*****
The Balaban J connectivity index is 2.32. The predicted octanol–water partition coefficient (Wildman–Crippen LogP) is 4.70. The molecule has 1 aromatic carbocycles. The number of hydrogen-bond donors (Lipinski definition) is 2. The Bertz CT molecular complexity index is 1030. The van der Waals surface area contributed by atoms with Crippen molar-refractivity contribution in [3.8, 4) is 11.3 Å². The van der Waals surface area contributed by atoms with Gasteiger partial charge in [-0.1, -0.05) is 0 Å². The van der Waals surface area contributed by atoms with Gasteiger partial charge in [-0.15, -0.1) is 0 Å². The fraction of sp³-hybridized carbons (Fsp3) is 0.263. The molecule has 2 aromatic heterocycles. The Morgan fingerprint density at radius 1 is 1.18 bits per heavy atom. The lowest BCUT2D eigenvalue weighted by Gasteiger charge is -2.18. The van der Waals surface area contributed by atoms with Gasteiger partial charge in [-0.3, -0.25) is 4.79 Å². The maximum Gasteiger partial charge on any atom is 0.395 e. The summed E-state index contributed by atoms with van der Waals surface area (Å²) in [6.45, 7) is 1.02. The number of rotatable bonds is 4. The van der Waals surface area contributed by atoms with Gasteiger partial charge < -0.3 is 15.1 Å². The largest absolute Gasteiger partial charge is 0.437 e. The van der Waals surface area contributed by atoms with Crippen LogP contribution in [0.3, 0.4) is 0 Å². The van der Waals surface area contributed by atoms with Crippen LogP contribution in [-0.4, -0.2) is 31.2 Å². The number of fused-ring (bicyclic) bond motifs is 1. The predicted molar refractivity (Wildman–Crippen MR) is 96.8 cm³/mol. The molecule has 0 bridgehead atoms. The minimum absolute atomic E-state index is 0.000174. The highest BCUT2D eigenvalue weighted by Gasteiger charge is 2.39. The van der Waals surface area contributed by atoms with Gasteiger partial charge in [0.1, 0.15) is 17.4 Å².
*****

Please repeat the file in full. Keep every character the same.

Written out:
The Balaban J connectivity index is 2.32. The predicted octanol–water partition coefficient (Wildman–Crippen LogP) is 4.70. The molecule has 1 aromatic carbocycles. The number of hydrogen-bond donors (Lipinski definition) is 2. The Bertz CT molecular complexity index is 1030. The van der Waals surface area contributed by atoms with Crippen molar-refractivity contribution in [3.8, 4) is 11.3 Å². The van der Waals surface area contributed by atoms with Gasteiger partial charge in [-0.1, -0.05) is 0 Å². The van der Waals surface area contributed by atoms with Gasteiger partial charge in [-0.15, -0.1) is 0 Å². The fraction of sp³-hybridized carbons (Fsp3) is 0.263. The molecule has 2 aromatic heterocycles. The Morgan fingerprint density at radius 1 is 1.18 bits per heavy atom. The lowest BCUT2D eigenvalue weighted by Gasteiger charge is -2.18. The van der Waals surface area contributed by atoms with Gasteiger partial charge in [-0.3, -0.25) is 4.79 Å². The maximum Gasteiger partial charge on any atom is 0.395 e. The summed E-state index contributed by atoms with van der Waals surface area (Å²) in [6.45, 7) is 1.02. The number of rotatable bonds is 4. The van der Waals surface area contributed by atoms with Gasteiger partial charge < -0.3 is 15.1 Å². The largest absolute Gasteiger partial charge is 0.437 e. The van der Waals surface area contributed by atoms with Crippen LogP contribution in [0.3, 0.4) is 0 Å². The van der Waals surface area contributed by atoms with Crippen LogP contribution in [-0.4, -0.2) is 31.2 Å². The number of fused-ring (bicyclic) bond motifs is 1. The predicted molar refractivity (Wildman–Crippen MR) is 96.8 cm³/mol. The molecule has 0 bridgehead atoms. The minimum absolute atomic E-state index is 0.000174. The highest BCUT2D eigenvalue weighted by Gasteiger charge is 2.39. The van der Waals surface area contributed by atoms with Gasteiger partial charge in [0.1, 0.15) is 17.4 Å².